Project Tests Direct Contracting for Surgery
A little-noticed announcement in February may be a watershed event affecting who, what and how complex surgery is provided throughout the United States. That announcement discussed a new relationship between Lowe's, the nation's second-largest home improvement retailer, and the Cleveland Clinic to direct all heart surgeries for Lowe's employees and dependents to the Clinic.
This three-year deal is to provide heart surgery to all Lowe's employees and dependents. To encourage participation, Lowe's is prepared to pay for the travel of the patient and one family member and to discount the employee's co-pay and deductible.
For the Cleveland Clinic, the approximately 125 more patients annually is just a blip on the radar to the over 40,000 cardiac surgeries they perform. However, if just the top-50 companies by size in the United States, representing 12.3 million employees plus an equal number of dependents, were to send their cardiac surgery business any single health provider, then another 15,000 cardiac surgeries would be siphoned away from community hospitals. If other types of surgery like orthopedics adopt this concept, the impact and the role of the community hospital would change drastically.
Aiding self-insured companies is the emergence of Personal Health Assistance (PHA) firms. These firms seek to contract with large self-insured companies to reduce healthcare benefit expenditures by managing costs and outcomes. PHAs assist care coordination throughout the healthcare system including preventive care, pre- and post-care, and episodic care. Potentially, these PHAs will begin to represent self-insured companies to contract with providers for disease management. With proper information, technology, and clinical expertise the PHA can be positioned to contract with the lowest overall cost providers measured by managing the diagnosis, not the procedure.
Understanding the challenges to hospitals
If self-insured companies, insurance companies, and/or PHA firms, are able to direct complex surgeries to providers with the lowest cost and best outcomes, this creates significant challenges for hospitals including:
- Steerage of "lucrative" surgery business from community-based providers
- An outdated reimbursement system that rewards physicians and hospitals on volume
- Inadequate quality and cost measurement
- Inadequate capabilities to contract with multiple, large self-insured multi-nationals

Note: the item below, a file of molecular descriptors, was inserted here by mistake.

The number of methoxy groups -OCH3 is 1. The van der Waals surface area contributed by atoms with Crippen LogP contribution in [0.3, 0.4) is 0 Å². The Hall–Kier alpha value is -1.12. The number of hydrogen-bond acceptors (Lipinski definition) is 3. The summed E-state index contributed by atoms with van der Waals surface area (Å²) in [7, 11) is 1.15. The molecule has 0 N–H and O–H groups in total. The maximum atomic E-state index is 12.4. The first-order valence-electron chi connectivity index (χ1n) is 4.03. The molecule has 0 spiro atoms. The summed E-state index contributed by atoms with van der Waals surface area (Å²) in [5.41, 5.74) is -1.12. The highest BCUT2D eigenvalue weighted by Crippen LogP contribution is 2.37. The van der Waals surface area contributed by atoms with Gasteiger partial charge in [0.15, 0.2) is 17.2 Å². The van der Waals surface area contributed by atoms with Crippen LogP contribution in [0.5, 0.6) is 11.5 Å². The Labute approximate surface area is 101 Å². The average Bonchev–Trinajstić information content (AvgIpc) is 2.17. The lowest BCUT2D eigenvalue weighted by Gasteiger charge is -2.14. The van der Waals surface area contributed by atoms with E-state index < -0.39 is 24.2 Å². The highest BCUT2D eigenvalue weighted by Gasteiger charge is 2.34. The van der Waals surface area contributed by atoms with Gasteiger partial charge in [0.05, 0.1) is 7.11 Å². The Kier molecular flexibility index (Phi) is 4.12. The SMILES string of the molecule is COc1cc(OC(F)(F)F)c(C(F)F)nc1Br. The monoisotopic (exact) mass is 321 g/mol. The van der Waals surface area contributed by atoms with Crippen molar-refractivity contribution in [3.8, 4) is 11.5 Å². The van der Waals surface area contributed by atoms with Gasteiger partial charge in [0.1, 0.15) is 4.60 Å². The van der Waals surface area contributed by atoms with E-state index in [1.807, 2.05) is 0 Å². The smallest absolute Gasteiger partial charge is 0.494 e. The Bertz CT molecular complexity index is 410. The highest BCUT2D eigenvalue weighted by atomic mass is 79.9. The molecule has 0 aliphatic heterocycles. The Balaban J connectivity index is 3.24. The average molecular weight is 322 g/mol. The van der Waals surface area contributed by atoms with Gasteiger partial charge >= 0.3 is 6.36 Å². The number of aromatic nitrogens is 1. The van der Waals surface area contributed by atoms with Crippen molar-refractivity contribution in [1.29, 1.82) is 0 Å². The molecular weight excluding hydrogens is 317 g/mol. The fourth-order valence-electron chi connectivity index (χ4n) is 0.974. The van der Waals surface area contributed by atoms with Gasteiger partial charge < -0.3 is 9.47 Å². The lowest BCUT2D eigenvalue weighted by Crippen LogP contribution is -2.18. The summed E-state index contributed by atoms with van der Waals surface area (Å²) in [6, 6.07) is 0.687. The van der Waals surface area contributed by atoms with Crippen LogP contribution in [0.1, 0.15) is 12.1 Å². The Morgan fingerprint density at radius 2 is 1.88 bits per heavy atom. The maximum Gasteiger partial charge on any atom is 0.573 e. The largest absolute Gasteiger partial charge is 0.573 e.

Hospitals that perform few complex surgery cases annually rely on high margin surgeries to make up for losses in other services like obstetrics. Over the last decade many hospitals have made investments in equipment, physicians, and infrastructure to grab some market share on high margin complex surgeries. These services have significant fixed costs that require a minimum volume to achieve a return on investment. Because these volumes remain low, the average cost is higher than in high volume settings like the Cleveland Clinic.
Our current reimbursement system rewards hospitals and physicians for volume. Although CMS and some private payers are piloting quality and outcome payments, the reimbursement system tends to be volume oriented. Also, with relatively few exceptions like the Cleveland Clinic, Mayo Clinic, Geisinger, etc., hospitals and physicians are paid separately. This archaic payment system provides little incentive to manage disease.
Many hospitals across the country have limited technological capabilities to truly measure their cost and quality outcomes. Information technology in hospitals is typically a "Best of Breed" purchase. The result is disparate systems within the hospital that rarely interact. Efforts to match statistics against billing systems and accounting systems create eye-popping variances. Further, when data is funneled into a hospitals' decision support, standards for cost are rarely, if ever updated. This limited cost data puts the hospital at a significant disadvantage in the bid process.
Another big challenge for providers is their capacity to bid on request for proposals to the self-insured companies, or PHAs. While hospitals are well-positioned to negotiate with insurance companies, they are often reactionary negotiations. After an insurance company provides a payment scheme, the hospital or physician counters with a proposal. The lack of expertise and information presents healthcare providers with a distinct disadvantage.
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